“I stumbled upon a TED talk on youtube by an Estonian woman named Anna Piperal, entitled ‘What a Digital Government Looks Like’. She describes Estonia’s government, which has been built from scratch in a period of decades, and it is entirely digital. The thought crossed my mind that the CWO could be plugged into Estonia’s existing government as though it were an app, and create an interactive democracy with comparative ease. We still have the cwo.uk on a memory stick, which could be modified by translating it into Estonian, to form the cwo.ee.”
“The revolution will begin in the north, according to some French philosopher of centuries past, if I remember correctly” – Martin elaborates – “so your plan may resound with the sound of premonition. However; I see flaws in your reasoning, or obstacles on the path to planetary liberation that may be difficult to hurdle.”
“Well. Firstly, we should travel to Estonia, ideally, which may prove difficult when considering the travel restrictions imposed as a consequence of the pandemic. Secondly, we do not speak Estonian, nor do we know any Estonians who would be willing and able to assist us in our quest.”
“You are quite right, Martin, and I have already thought of solutions to these nuisances. Firstly; Martin Sharratt lives in Finland, which is one of Estonia’s neighbouring countries, and he is willing to help. I received an email from him this morning informing me he is certain a global revolution is about to begin, and would like to travel to Estonia with us. Martin Sharratt said he may be of some assistance because he is more familiar with the country and its people than we are, and speaks Finnish fairly well, which may prove useful.”
“And the travel issue?” – Martin queries, queerly and a little wearily.
“We have in our possession the two space hoppers that fell out of the Alien’s underpants. We could ride pillion on one to Estonia and pick Martin Sharratt up on the way, from Finland, and he could ride the other space hopper.”
“Well, that sounds like a sound plan!” – Martin exclaims, joyfully – “let’s prepare to leave at once!”
(* The reference to the Qur’an, or Koran, is not meant to suggest that I believe the Muslim community may be responsible for the creation or spread of the Coronavirus. Rather, I consider the remote possibility that it may have been named Coronavirus to subconsciously provoke such an assumption (Koran – a virus) by those who wish to generate animosity towards the Muslim community.)
Chapter Six of The Imperialist Club for Gentlemen Revolution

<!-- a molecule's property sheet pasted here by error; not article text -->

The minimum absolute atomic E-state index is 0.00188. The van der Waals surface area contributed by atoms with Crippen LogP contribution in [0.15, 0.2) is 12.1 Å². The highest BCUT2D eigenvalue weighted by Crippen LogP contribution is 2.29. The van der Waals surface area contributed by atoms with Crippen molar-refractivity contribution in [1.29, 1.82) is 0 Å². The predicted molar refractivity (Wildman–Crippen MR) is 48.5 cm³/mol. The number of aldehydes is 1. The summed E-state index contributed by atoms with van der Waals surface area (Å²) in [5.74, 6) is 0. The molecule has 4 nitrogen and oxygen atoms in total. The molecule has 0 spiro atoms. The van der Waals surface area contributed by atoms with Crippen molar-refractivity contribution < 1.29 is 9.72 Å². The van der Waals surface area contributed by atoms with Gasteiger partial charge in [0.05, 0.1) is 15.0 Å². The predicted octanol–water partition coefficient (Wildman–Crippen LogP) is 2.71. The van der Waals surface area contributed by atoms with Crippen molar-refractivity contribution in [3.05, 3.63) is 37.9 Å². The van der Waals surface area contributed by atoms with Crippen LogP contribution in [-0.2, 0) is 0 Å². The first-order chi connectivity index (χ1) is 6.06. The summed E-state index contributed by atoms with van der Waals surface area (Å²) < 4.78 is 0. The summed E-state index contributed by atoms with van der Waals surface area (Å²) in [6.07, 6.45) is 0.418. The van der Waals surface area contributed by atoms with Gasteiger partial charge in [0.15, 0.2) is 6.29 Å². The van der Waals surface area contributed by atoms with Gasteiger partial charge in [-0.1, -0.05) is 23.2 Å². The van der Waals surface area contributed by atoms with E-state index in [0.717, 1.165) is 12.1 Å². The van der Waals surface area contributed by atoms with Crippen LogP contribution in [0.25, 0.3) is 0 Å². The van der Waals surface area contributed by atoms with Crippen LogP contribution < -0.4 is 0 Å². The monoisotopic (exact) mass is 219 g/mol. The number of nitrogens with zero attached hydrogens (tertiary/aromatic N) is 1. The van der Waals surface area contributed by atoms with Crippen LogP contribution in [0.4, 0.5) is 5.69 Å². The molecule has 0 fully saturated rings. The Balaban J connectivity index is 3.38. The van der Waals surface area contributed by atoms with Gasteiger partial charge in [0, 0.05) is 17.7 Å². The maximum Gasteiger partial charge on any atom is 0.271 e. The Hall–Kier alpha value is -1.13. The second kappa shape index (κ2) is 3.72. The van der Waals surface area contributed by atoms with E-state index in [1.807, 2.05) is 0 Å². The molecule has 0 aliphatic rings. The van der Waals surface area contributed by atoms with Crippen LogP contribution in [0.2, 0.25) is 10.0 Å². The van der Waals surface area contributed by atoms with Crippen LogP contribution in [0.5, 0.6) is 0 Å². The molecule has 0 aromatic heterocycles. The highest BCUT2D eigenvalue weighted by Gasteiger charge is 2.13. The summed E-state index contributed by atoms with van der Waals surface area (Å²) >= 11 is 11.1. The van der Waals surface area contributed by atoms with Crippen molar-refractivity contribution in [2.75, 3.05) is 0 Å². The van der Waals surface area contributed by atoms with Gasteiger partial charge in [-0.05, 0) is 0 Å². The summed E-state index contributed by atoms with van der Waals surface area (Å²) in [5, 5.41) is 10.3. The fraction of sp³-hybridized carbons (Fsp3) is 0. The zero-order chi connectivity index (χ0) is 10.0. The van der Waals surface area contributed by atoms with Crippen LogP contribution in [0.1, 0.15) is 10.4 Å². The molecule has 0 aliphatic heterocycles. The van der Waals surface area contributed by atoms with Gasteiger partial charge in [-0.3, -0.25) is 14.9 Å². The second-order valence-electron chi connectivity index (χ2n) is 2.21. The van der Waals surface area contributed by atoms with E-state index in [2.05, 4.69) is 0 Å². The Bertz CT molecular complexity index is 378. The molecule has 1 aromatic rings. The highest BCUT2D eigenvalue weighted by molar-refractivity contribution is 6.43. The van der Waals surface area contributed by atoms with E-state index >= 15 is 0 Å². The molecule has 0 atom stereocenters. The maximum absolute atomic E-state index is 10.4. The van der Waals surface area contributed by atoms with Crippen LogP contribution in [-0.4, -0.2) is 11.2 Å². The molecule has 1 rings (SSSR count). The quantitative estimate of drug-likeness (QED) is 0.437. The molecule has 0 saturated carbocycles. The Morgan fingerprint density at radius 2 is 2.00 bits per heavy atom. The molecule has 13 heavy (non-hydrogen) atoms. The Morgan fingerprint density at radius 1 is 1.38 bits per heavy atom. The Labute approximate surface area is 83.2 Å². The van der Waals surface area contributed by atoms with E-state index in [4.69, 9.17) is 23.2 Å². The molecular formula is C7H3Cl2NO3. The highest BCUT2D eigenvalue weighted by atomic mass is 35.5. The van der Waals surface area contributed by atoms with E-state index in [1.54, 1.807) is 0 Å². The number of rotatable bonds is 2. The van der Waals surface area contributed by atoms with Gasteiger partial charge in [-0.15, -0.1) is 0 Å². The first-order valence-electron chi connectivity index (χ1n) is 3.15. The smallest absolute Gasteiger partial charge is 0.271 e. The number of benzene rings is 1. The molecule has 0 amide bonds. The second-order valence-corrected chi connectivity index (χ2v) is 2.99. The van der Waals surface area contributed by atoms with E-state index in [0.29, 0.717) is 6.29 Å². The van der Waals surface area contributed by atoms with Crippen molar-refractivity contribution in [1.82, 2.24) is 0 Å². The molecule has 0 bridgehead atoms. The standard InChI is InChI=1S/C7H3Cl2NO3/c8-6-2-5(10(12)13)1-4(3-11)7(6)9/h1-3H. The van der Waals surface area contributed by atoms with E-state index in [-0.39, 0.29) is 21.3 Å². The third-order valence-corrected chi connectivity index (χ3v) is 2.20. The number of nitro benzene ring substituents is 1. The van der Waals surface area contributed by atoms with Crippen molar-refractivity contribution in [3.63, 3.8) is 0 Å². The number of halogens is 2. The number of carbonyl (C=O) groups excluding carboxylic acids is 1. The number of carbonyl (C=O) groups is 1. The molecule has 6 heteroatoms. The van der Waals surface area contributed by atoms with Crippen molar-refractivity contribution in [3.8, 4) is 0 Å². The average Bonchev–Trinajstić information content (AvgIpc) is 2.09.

“I have often tried, but I find it quite impossible to keep my nipples on the outside of my shirt, as you have” – Martin remarks, as he waggles a fingertip at Sir Martin, who has just stepped from the shower room of their lodgings – “or my genitals on the outside of my trousers. Although, I would tuck it all in; this evening is a little nippy.”
“Indeed. That is why I have chosen to wear long-johns, corduroys and a thick jumper for our journey .... Ah, good! .... You have inflated the space hopper already!” – Sir Martin exclaims, while he begins to dress by pulling on an shirt, followed by an expression of concern, which suggests he is a little worried about the lasting consequences the anvil landing on Martin’s head may have had, since Martin’s strange rhetoric was delivered from the floor of their lodgings, where he lays upon his back and repeats an action of pulling his shoes onto the balls of his feet and kicking his legs in the air, which encourages his shoes to fly across the room, over and over again.
“Damn! These shoes are tricky to don!” – Martin complains, with a tone of exasperation – “despite their lack of aesthetic appeal, slip-on brogues have an increasing allure as one ages.”
“If you perform the same action in a position one hundred and eighty degrees from that which you occupy, with your feet resting on the floor, you will encounter success and we may leave” – Sir Martin assures Martin, as he examines the intricate dashboard of the space hopper, adorned with a constantly fluctuating screen and array of unfamiliar, yet oddly understandable symbols.
“I wonder what these two icons mean. One seems as though a bottom poised over a pipe, and the other :– male genitalia dangling inside a pipe” – Sir Martin wonders, as he wanders wonderingly around the wonder of engineering.
“Ah. Yes. I think the representations accurate; they are for converting waste into fuel. The Alien said most travellers eat a slap-up meal before embarking upon their journeys, so there is plenty of fuel, so I should cook one soon. He explained the symbols’ meanings and I remember those two, for some reason. When the buttons are depressed, fuel pipes pop from beneath the vehicle and automatically search for the fuel sources, upon which they latch.”